Off Road Limo Build

2017 Ford F150 SuperCrew 6.5ft bed

I’ve been having an awesome time slowly building this truck from stock to pull double duty as my daily driver/work truck and weekend camping rig. There’s no question the GFC is the best platform to achieve this and I put down a deposit a couple days after I discovered them last August.

While I was waiting for the camper, I started working on making the truck a bit more off road worthy without killing the road manners or bankrupting myself. I primarily use the truck to access remote rock climbing areas which usually entails lots of highway and forest service road miles with just enough slightly more technical stuff to make it fun.

Stage I: Suspension and Tires

  • Bilstein 6112 Coilovers +2" lift
  • Bilstein 5160 Remote Resevoir rear shocks
  • Auto Spring Add-a-leaf to keep some rake
  • 275/70r18 BFGoodrich KO2’s

Stage II: Lighting

  • Diode Dynamics Lo Beams, Hi Beams, and Fog Lights
  • Baja Designs Squadron Sport Ditch Lights with Combo Lenses

The Ford’s stock halogen lights are literally useless so this was a priority for me because I’d rather not put a deer through my windshield.

Stage III: Go Fast Camper

If you’re here, you already know. This thing is amazing. Don’t think I slept more than a few hours the night before my install I was so damn excited. I was honestly shocked they had pumped out 200+ campers at the time out of such a small operation.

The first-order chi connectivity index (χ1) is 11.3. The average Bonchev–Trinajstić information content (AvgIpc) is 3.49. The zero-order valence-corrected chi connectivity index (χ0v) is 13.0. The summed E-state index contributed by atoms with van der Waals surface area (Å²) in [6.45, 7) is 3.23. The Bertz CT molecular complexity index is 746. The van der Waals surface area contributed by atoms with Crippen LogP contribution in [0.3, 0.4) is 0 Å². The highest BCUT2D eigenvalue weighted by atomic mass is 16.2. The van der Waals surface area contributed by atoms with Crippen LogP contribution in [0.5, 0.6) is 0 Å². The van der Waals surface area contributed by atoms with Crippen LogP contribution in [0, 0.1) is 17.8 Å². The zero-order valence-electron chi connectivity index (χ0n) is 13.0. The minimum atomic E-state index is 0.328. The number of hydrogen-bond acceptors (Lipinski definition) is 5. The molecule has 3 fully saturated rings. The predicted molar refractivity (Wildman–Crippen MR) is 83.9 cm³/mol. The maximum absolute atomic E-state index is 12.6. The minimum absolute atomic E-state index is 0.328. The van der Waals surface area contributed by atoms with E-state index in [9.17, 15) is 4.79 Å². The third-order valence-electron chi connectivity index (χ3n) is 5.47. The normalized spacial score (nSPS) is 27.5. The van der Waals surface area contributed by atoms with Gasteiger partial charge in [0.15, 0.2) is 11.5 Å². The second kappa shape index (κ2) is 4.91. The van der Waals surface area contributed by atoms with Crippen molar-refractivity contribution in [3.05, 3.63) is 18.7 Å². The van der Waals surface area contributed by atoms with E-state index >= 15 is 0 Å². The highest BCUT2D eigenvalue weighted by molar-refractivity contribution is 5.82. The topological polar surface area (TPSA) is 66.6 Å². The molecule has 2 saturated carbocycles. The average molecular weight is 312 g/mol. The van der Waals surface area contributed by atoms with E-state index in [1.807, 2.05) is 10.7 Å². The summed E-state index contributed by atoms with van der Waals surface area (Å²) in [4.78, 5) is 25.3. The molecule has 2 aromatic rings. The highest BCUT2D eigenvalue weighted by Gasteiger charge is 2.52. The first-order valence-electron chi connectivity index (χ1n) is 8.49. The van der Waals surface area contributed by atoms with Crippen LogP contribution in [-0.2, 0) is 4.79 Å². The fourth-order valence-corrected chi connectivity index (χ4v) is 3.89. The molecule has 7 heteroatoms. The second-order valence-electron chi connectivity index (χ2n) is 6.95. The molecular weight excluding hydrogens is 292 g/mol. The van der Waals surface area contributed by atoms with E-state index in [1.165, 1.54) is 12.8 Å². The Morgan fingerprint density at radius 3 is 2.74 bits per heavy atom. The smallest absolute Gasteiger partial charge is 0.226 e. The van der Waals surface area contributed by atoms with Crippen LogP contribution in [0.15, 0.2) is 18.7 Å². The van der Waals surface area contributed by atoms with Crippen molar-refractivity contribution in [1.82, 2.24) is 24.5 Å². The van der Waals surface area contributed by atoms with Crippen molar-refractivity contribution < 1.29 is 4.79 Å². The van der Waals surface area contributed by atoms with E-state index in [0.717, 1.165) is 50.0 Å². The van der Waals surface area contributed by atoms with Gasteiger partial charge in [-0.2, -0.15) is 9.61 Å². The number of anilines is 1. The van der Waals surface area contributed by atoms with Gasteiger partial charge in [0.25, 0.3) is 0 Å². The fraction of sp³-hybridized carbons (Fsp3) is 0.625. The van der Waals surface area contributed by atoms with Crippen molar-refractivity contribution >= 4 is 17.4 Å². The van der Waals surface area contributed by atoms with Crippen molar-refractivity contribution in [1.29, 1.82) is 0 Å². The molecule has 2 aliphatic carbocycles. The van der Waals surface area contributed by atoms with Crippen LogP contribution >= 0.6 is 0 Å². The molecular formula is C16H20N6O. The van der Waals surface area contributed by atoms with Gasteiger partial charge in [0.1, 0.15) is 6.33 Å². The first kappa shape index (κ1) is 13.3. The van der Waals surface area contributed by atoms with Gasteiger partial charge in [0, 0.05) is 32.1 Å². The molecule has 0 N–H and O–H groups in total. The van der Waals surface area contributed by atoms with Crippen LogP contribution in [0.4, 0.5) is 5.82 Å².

Camper Setup

Since I don’t have to think too much about over loading the truck I opted to build a platform and drawer system. I’d guess it weighs about 150 lbs but I wouldn’t trade the utility any day. I followed this guys plan. His solution for the drawer slides is awesome, check it out if you’re thinking about building drawers.

The left drawer is our “kitchen”. It holds 3 Wolf Packs for dry food, cooking stuff, dishes, etc. When we get home they get pulled out, everything gets cleaned and repacked, and we’re ready to go again as soon as Friday rolls around. The right drawer is either ropes and climbing gear, bouldering pads, or misc. camping gear depending on the trip.

A Goal Zero Yeti 400 powers our lights and devices.

Upstairs, I added a 1.5" memory foam topper cut to fit the panels and my lady sewed up some custom sheets to accomodate the additional thickness. It takes a bit more effort to make sure everything tucks in neatly, but it still closes up nice and easy.

I’m looking forward to seeing some more builds on here and stealing some ideas. What are the must have truck/camper mods in your opinion?